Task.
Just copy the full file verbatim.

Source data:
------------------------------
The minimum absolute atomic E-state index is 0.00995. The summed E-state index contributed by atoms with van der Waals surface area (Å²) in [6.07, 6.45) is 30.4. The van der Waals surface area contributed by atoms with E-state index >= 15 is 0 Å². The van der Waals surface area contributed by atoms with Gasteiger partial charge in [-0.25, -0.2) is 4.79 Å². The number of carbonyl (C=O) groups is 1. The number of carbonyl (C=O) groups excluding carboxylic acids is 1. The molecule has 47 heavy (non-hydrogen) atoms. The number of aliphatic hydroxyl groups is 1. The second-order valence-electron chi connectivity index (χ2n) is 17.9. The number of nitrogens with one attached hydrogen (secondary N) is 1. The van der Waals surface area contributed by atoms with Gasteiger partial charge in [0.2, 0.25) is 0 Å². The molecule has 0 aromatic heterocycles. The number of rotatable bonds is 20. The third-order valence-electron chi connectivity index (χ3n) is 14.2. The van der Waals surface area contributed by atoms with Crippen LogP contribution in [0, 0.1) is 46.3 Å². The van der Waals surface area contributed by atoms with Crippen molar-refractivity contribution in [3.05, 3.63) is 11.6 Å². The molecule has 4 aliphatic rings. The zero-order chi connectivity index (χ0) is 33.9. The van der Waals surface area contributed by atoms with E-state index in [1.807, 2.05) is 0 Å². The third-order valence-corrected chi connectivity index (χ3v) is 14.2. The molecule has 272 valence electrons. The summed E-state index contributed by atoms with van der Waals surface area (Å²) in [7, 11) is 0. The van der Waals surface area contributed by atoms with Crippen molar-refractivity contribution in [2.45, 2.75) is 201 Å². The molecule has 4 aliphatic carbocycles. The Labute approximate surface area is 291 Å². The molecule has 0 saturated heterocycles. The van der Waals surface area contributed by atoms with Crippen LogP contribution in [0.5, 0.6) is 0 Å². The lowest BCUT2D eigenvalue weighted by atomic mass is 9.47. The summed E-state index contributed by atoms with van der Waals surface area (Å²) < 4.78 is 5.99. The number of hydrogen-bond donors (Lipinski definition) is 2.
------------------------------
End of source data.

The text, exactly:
The minimum absolute atomic E-state index is 0.00995. The summed E-state index contributed by atoms with van der Waals surface area (Å²) in [6.07, 6.45) is 30.4. The van der Waals surface area contributed by atoms with E-state index >= 15 is 0 Å². The van der Waals surface area contributed by atoms with Gasteiger partial charge in [-0.25, -0.2) is 4.79 Å². The number of carbonyl (C=O) groups is 1. The number of carbonyl (C=O) groups excluding carboxylic acids is 1. The molecule has 47 heavy (non-hydrogen) atoms. The number of aliphatic hydroxyl groups is 1. The second-order valence-electron chi connectivity index (χ2n) is 17.9. The number of nitrogens with one attached hydrogen (secondary N) is 1. The van der Waals surface area contributed by atoms with Gasteiger partial charge in [0.2, 0.25) is 0 Å². The molecule has 0 aromatic heterocycles. The number of rotatable bonds is 20. The third-order valence-electron chi connectivity index (χ3n) is 14.2. The van der Waals surface area contributed by atoms with Crippen LogP contribution in [0, 0.1) is 46.3 Å². The van der Waals surface area contributed by atoms with Crippen molar-refractivity contribution in [3.05, 3.63) is 11.6 Å². The molecule has 4 aliphatic rings. The zero-order chi connectivity index (χ0) is 33.9. The van der Waals surface area contributed by atoms with E-state index in [1.807, 2.05) is 0 Å². The third-order valence-corrected chi connectivity index (χ3v) is 14.2. The molecule has 272 valence electrons. The summed E-state index contributed by atoms with van der Waals surface area (Å²) in [7, 11) is 0. The van der Waals surface area contributed by atoms with Crippen molar-refractivity contribution in [2.45, 2.75) is 201 Å². The molecule has 4 aliphatic carbocycles. The Labute approximate surface area is 291 Å². The molecule has 0 saturated heterocycles. The van der Waals surface area contributed by atoms with Crippen LogP contribution in [0.5, 0.6) is 0 Å². The lowest BCUT2D eigenvalue weighted by atomic mass is 9.47. The summed E-state index contributed by atoms with van der Waals surface area (Å²) < 4.78 is 5.99. The number of hydrogen-bond donors (Lipinski definition) is 2.